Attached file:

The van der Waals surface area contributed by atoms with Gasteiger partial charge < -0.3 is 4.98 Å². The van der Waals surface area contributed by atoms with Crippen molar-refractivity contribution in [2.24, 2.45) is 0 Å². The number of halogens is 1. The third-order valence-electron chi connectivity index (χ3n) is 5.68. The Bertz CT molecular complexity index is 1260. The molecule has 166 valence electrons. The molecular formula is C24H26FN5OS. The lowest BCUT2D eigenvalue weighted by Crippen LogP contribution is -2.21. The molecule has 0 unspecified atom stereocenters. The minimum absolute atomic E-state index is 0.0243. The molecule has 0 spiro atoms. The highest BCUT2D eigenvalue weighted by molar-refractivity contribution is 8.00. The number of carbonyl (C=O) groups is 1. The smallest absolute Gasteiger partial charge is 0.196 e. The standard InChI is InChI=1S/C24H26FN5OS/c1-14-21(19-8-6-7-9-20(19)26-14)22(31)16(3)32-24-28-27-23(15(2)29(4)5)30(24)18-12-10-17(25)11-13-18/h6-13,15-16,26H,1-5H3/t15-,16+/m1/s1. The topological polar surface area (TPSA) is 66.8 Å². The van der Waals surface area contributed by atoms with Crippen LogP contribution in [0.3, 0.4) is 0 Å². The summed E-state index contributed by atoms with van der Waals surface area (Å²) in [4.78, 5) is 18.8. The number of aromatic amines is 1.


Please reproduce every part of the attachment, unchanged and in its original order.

The van der Waals surface area contributed by atoms with Gasteiger partial charge < -0.3 is 4.98 Å². The van der Waals surface area contributed by atoms with Crippen molar-refractivity contribution in [2.24, 2.45) is 0 Å². The number of halogens is 1. The third-order valence-electron chi connectivity index (χ3n) is 5.68. The Bertz CT molecular complexity index is 1260. The molecule has 166 valence electrons. The molecular formula is C24H26FN5OS. The lowest BCUT2D eigenvalue weighted by Crippen LogP contribution is -2.21. The molecule has 0 unspecified atom stereocenters. The minimum absolute atomic E-state index is 0.0243. The molecule has 0 spiro atoms. The highest BCUT2D eigenvalue weighted by molar-refractivity contribution is 8.00. The number of carbonyl (C=O) groups is 1. The smallest absolute Gasteiger partial charge is 0.196 e. The standard InChI is InChI=1S/C24H26FN5OS/c1-14-21(19-8-6-7-9-20(19)26-14)22(31)16(3)32-24-28-27-23(15(2)29(4)5)30(24)18-12-10-17(25)11-13-18/h6-13,15-16,26H,1-5H3/t15-,16+/m1/s1. The topological polar surface area (TPSA) is 66.8 Å². The van der Waals surface area contributed by atoms with Crippen LogP contribution in [0.3, 0.4) is 0 Å². The summed E-state index contributed by atoms with van der Waals surface area (Å²) in [4.78, 5) is 18.8. The number of aromatic amines is 1.